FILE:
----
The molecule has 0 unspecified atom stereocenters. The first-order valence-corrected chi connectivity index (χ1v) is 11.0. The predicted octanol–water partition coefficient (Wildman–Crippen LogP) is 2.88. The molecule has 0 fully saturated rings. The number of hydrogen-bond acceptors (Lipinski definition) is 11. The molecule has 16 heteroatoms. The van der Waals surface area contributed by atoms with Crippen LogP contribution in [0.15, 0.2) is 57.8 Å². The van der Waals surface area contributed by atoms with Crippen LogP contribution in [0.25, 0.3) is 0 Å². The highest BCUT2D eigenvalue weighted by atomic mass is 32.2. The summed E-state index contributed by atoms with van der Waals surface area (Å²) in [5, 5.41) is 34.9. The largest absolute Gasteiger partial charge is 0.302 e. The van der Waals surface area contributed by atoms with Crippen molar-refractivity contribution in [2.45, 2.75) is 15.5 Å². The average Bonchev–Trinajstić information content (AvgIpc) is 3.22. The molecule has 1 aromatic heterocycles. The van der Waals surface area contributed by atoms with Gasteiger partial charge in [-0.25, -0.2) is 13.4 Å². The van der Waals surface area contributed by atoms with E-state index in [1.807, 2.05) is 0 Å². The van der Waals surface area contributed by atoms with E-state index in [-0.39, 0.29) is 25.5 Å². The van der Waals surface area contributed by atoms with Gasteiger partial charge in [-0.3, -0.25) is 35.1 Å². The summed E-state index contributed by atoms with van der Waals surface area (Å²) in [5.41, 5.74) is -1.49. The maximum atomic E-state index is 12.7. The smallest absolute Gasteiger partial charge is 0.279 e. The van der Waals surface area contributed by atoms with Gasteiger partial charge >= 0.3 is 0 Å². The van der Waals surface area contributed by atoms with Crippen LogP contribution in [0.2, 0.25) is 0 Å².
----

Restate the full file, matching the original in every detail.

The molecule has 0 unspecified atom stereocenters. The first-order valence-corrected chi connectivity index (χ1v) is 11.0. The predicted octanol–water partition coefficient (Wildman–Crippen LogP) is 2.88. The molecule has 0 fully saturated rings. The number of hydrogen-bond acceptors (Lipinski definition) is 11. The molecule has 16 heteroatoms. The van der Waals surface area contributed by atoms with Crippen LogP contribution in [0.15, 0.2) is 57.8 Å². The van der Waals surface area contributed by atoms with Crippen LogP contribution in [0.25, 0.3) is 0 Å². The highest BCUT2D eigenvalue weighted by atomic mass is 32.2. The summed E-state index contributed by atoms with van der Waals surface area (Å²) in [5, 5.41) is 34.9. The largest absolute Gasteiger partial charge is 0.302 e. The van der Waals surface area contributed by atoms with Crippen molar-refractivity contribution in [2.45, 2.75) is 15.5 Å². The average Bonchev–Trinajstić information content (AvgIpc) is 3.22. The molecule has 1 aromatic heterocycles. The van der Waals surface area contributed by atoms with Gasteiger partial charge in [-0.25, -0.2) is 13.4 Å². The van der Waals surface area contributed by atoms with E-state index in [1.807, 2.05) is 0 Å². The van der Waals surface area contributed by atoms with E-state index in [-0.39, 0.29) is 25.5 Å². The van der Waals surface area contributed by atoms with Gasteiger partial charge in [-0.3, -0.25) is 35.1 Å². The summed E-state index contributed by atoms with van der Waals surface area (Å²) in [5.41, 5.74) is -1.49. The maximum atomic E-state index is 12.7. The smallest absolute Gasteiger partial charge is 0.279 e. The van der Waals surface area contributed by atoms with Gasteiger partial charge >= 0.3 is 0 Å². The van der Waals surface area contributed by atoms with Crippen LogP contribution in [0.2, 0.25) is 0 Å².